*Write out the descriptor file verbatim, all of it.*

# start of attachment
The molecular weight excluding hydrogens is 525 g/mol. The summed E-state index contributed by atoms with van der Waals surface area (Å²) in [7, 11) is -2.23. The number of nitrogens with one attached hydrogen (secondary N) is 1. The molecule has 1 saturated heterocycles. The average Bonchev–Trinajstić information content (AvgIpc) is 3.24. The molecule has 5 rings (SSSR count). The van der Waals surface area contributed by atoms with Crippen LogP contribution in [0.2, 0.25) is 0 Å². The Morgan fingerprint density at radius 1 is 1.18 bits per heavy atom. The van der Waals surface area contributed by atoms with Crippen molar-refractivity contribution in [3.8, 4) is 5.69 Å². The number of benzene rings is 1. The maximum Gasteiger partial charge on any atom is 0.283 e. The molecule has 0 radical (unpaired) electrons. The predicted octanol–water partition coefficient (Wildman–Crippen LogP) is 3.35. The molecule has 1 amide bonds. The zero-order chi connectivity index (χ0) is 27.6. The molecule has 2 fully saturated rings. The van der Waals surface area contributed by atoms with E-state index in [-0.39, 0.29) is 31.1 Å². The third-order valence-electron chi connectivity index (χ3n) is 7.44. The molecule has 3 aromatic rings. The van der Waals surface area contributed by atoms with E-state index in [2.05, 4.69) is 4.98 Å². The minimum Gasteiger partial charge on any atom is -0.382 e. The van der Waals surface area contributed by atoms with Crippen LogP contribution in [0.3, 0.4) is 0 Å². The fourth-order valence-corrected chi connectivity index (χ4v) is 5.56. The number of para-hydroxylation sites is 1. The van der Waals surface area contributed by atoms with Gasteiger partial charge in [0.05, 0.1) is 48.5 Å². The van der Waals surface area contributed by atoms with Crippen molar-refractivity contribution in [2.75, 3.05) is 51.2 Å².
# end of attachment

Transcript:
The molecular weight excluding hydrogens is 525 g/mol. The summed E-state index contributed by atoms with van der Waals surface area (Å²) in [7, 11) is -2.23. The number of nitrogens with one attached hydrogen (secondary N) is 1. The molecule has 1 saturated heterocycles. The average Bonchev–Trinajstić information content (AvgIpc) is 3.24. The molecule has 5 rings (SSSR count). The van der Waals surface area contributed by atoms with Crippen LogP contribution in [0.2, 0.25) is 0 Å². The Morgan fingerprint density at radius 1 is 1.18 bits per heavy atom. The van der Waals surface area contributed by atoms with Crippen molar-refractivity contribution in [3.8, 4) is 5.69 Å². The number of benzene rings is 1. The maximum Gasteiger partial charge on any atom is 0.283 e. The molecule has 0 radical (unpaired) electrons. The predicted octanol–water partition coefficient (Wildman–Crippen LogP) is 3.35. The molecule has 1 amide bonds. The zero-order chi connectivity index (χ0) is 27.6. The molecule has 2 fully saturated rings. The van der Waals surface area contributed by atoms with E-state index in [-0.39, 0.29) is 31.1 Å². The third-order valence-electron chi connectivity index (χ3n) is 7.44. The molecule has 3 aromatic rings. The van der Waals surface area contributed by atoms with E-state index in [2.05, 4.69) is 4.98 Å². The minimum Gasteiger partial charge on any atom is -0.382 e. The van der Waals surface area contributed by atoms with Crippen LogP contribution in [0.3, 0.4) is 0 Å². The fourth-order valence-corrected chi connectivity index (χ4v) is 5.56. The number of para-hydroxylation sites is 1. The van der Waals surface area contributed by atoms with Gasteiger partial charge in [0.05, 0.1) is 48.5 Å². The van der Waals surface area contributed by atoms with Crippen molar-refractivity contribution in [2.75, 3.05) is 51.2 Å².